I'revour. Each hand tremendous with a brazen spear. TREM'BLE, v. n. ? Fr. trembler ; Lat.
Pope's Odyssey. TREM'BLINGLY, adv. I tremo. To shake as
TREMOLITE. This sub-species of straightwith fear or cold; shiver ; quake; quiver; totter: edged augite is divided into three kinds; the the adverb corresponding.
asbestous, common, and glassy. Winds make a noise unequally, and sometimes, 1. Asbestous tremolite.-Color grayish-white. when vehement, tremble at the height of their blast. Massive, and in fibrous concretions. Shining,
pearly. Fragments splintery. Translucent on When he heard the king he fell into such a trem
the edges. Rather easily frangible. Soft. Rabling that he could hardly speak.
ther sectile. When struck gently, or rubbed in Sinai's grey top shall tremble.
Milton. Frighted Turnus trembled as he spoke.
the dark, it emits a pale reddish light; when
Dryden's Eneid. pounded and thrown on coals a greenish light. We cannot imagine a mass of water to have stood Before the blowpipe it melts into a white opaque upon the middle of the earth like one great drop, or
It occurs most frequently in granular a trembling jelly, and all the places about it dry. foliated limestone, or in dolomite. It is found
Burnet. in the former in Glentilt and Glenelg; in the Vol. XXII.
TRENULOU's, adj. } :
latter in Aberdeenshire and Icolmkill; and in Whig. He died in 1723; and his friend Gordon basalt in the castle rock of Edinburgh.
married his widow. 2. Common tremolite.-Color white. Massive, TRENCHANT, adj. Fr. trenchant. Cutting; in distinct prismatic concretions, and crystallised sharp. in a very oblique four-sided prism, truncated or He fiercely took his trenchant blade in hand, bevelled on the lateral edges; in an extremely With which he struck so furious and so fell, oblique four-sided prism, perfect or variously That nothing seemed the puissance could withstand. modified by bevelment or truncation. The late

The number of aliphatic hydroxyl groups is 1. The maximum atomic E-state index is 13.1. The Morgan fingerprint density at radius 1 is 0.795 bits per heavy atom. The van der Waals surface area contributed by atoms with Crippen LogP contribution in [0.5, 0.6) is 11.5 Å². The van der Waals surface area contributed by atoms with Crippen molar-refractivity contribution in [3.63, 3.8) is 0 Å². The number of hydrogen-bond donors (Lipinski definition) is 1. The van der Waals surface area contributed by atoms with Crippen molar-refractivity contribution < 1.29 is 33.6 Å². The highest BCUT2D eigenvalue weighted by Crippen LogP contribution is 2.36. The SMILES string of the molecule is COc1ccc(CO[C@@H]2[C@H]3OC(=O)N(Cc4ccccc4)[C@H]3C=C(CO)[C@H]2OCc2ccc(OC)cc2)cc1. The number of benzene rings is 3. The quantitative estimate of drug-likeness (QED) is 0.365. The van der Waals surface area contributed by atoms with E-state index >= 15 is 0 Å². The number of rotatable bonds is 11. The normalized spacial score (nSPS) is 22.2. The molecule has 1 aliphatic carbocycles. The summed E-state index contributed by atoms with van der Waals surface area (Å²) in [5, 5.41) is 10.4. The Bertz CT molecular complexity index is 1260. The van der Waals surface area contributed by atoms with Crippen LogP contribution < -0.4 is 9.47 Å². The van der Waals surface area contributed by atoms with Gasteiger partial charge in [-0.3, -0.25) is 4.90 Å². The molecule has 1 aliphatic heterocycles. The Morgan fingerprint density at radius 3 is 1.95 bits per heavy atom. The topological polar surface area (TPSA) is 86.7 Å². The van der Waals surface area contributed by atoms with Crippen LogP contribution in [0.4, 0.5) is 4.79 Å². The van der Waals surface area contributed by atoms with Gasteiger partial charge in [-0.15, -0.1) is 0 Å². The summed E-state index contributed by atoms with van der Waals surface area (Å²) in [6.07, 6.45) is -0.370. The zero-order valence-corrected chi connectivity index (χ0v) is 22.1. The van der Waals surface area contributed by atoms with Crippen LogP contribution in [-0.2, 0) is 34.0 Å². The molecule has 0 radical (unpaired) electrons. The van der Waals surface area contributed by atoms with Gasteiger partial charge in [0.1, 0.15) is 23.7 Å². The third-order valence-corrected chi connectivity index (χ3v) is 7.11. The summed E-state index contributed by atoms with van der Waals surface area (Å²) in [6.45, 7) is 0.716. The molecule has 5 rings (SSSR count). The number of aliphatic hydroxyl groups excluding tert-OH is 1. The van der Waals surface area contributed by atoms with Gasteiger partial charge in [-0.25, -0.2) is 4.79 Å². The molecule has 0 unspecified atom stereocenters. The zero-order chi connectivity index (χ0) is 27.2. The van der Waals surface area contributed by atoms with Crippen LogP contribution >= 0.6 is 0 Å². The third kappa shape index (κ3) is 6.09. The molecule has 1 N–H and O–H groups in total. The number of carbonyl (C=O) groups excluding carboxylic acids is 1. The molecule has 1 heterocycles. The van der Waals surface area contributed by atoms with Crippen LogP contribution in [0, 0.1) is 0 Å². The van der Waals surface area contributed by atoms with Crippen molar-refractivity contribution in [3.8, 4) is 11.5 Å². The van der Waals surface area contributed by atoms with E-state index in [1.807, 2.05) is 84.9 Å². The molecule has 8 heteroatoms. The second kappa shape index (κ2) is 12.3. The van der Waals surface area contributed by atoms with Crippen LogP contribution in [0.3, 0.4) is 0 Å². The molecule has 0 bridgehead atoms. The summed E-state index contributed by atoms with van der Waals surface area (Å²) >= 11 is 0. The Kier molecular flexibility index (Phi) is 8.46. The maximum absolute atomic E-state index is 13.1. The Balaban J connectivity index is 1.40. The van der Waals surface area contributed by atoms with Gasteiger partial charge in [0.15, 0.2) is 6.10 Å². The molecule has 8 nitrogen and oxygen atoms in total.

Spenser. ral planes are longitudinally streaked. Vitreous Against a vanquished foe their swords or pearly Cleavage double oblique angular, of Were sharp and irenchant, not their words.
Hudibras. 124° 50' and 55° 50'. Fracture uneven or conchoidal. Translucent. As hard as hornblende.
TRENCH'ER, n. s. Fr. trenchoir. A piece Rather brittle. Specific gravity 2.9 to 3-2. It of wood on which meat is cut at table : hence melts with much difficulty and ébullition into an the table ; food.
No more opaque glass. Its constituents ate, silica 50; I'll scrape trencher, nor wash dish. magnesia 25, lime 18, carbonic acid and water
Shakspeare. Tempest. 5.- Laugier. It occurs with the preceding.
When we find our dogs, we set the dish or trencher 3. Glassy tremolite.-Color grayish, greenish, on the ground. More's Antidote against Atheism. yellowish, and reddish-white. Massive, in dis.
Their homely fare dispatched ; the hungry band tinct concretions, and frequently crystallised in Invade their trenchers next, and soon devour. long acicular crystals. Shining, between vitre
Dryden. ous and pearly. Translucent. As hard as horn Many a child may have the idea of a square blende. Very brittle. Specific gravity 2.863. It trencher, or round plate, before he has any idea of
Locke. is phosphurescent in a low degree. Infusible. Its infinite. constituents are, silica 355, lime 26.5, magnesia TRENCH'ERFLY, n. s. Trencher and fly. 16.5, water and carbonic acid 23.—Laugier. It One that haunts tables ; a parasite. occurs with the preceding.-Jameson.
He found all people came to him promiscuously, TREM'OR, n. s. Latin tremor, tremulus. and he tried which of them were friends, and which
L'Estrange. fearful; quivering:
TRENCH'ERMAN, n. s. Trencher and man. The tender tremulous Christian is easily distracted A cook. Obsolete. and amazed by them.:
Decay of Prety. Palladius assured him that he had already been He fell into an universal tremour of all his joints, more fed to his liking than he could be by the skilthat when going his legs trembled under him. fullest trenchermen of Media.
Sidney. Harvey. You had musty victuals, and he hath holp to eat Sometimes contrary tremours fall at one and the it: he's a very valiant trencherman ; he hath an exsame time upon different points in the bottom of the cellent stomach.